So how do you like your playoff-bound 49ers now?
Let me amend that. Let's call them possibly playoff bound. Yes, the 49ers, who got murdered 34-7 by the Chargers on Thursday night, still can make it to the postseason because they play in the world's most grotesque division.
The Chargers game was a terrific chance for the Niners, a juicy chance to prove they are good, to prove they're not a joke, to prove they deserve our attention and maybe even our praise, a chance to make a statement to the league and their division.
Oh, they made a statement all right. They demonstrated once again they are sub-mediocre. They are a bad outfit and, no matter what happens in their final two games, no matter if they make the playoffs, their confused coach needs to get fired for his own good.
In a pregame interview with Deion Sanders, Mike Singletary explained why he loves being a head coach: "I wake up every day having a problem of some kind, and for me, that's why I was born. I solve problems."
Please name one problem Singletary ever solved. He's not a problem solver. He's a problem creator. He sure could solve one problem — the Niners' coaching problem — by quitting ASAP.
While I'm quoting the coach, here's something Singletary said when he took over the 49ers. Someone asked what kind of coach he aspired to be: "To be the greatest coach of all time," he boomed in the fullness of his pride. Well, move over, Vince Lombardi, Tom Landry and Bill Walsh. Mike Singletary is in town.
Now for the quarterback — the Smith du jour, Alex. This poor man needs to go someplace else. The 49ers could not run the ball against the Chargers. Smith needed to win the game on his own like a real quarterback. It came down to him. Could he deliver? Don't be silly.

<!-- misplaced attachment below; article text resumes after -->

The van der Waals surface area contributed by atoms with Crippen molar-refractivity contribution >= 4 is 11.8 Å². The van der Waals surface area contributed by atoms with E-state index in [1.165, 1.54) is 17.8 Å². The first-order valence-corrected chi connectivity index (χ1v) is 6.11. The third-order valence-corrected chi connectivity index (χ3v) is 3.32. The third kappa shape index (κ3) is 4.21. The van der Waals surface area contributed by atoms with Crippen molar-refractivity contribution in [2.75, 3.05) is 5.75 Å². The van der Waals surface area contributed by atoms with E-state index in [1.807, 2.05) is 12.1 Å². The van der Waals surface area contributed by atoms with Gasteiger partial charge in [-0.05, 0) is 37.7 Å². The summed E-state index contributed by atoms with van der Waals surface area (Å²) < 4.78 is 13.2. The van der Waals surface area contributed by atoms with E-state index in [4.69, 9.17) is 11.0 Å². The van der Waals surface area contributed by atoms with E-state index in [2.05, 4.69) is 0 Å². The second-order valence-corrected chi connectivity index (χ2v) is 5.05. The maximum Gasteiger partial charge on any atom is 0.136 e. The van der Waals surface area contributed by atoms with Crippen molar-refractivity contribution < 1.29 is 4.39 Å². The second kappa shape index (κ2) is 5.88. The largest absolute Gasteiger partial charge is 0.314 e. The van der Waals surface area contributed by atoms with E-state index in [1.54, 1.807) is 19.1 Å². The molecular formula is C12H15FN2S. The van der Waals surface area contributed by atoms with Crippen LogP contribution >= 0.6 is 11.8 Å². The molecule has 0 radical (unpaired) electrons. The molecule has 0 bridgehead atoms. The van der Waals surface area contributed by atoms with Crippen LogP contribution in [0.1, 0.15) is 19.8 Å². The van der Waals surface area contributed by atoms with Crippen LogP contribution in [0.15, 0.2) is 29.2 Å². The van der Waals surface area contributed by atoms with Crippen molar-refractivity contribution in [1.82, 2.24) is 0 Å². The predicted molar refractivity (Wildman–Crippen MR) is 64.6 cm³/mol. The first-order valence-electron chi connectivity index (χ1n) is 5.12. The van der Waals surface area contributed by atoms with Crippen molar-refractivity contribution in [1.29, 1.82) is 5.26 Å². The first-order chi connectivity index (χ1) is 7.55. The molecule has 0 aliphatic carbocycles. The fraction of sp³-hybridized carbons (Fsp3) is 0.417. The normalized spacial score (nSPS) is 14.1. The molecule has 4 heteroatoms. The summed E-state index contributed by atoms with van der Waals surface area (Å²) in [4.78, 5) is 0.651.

It didn't help he was executing the 49ers' offense. San Francisco moves the ball downfield so slowly and in such painfully small increments, it's hard to keep things going — too many chances for stuff to go wrong. And they always do.
Sure, Smith can be a quarterback in the NFL. Let him be a backup to a good quarterback on a good team. Let him be Philip Rivers' understudy. Smith has the makings of a fine backup, a pleasant man who can embrace a pleasant life whose most weighty chores are playing golf and holding the clipboard.
In the first half when the 49ers lost the game, they failed on every big-play opportunity fate gave them, the mark of a horrible team. Here are a few of those botched plays. Call them the Niners' greatest hits.
On the Chargers' first TD, a 58-yard pass, Vincent Jackson beat Nate Clements on a jump ball, a long high Rivers pass, and ran all the way home.
"When I looked to get back to the receiver, fighting for the ball," Clements said, "he made a great play."
Jackson made a great play and Clements did not.
Shortly after that, on third-and-2 from near midfield, Smith threw to Delanie Walker, who was open for the first down and more but the pass was one of the worst in the history of passes and that drive flopped.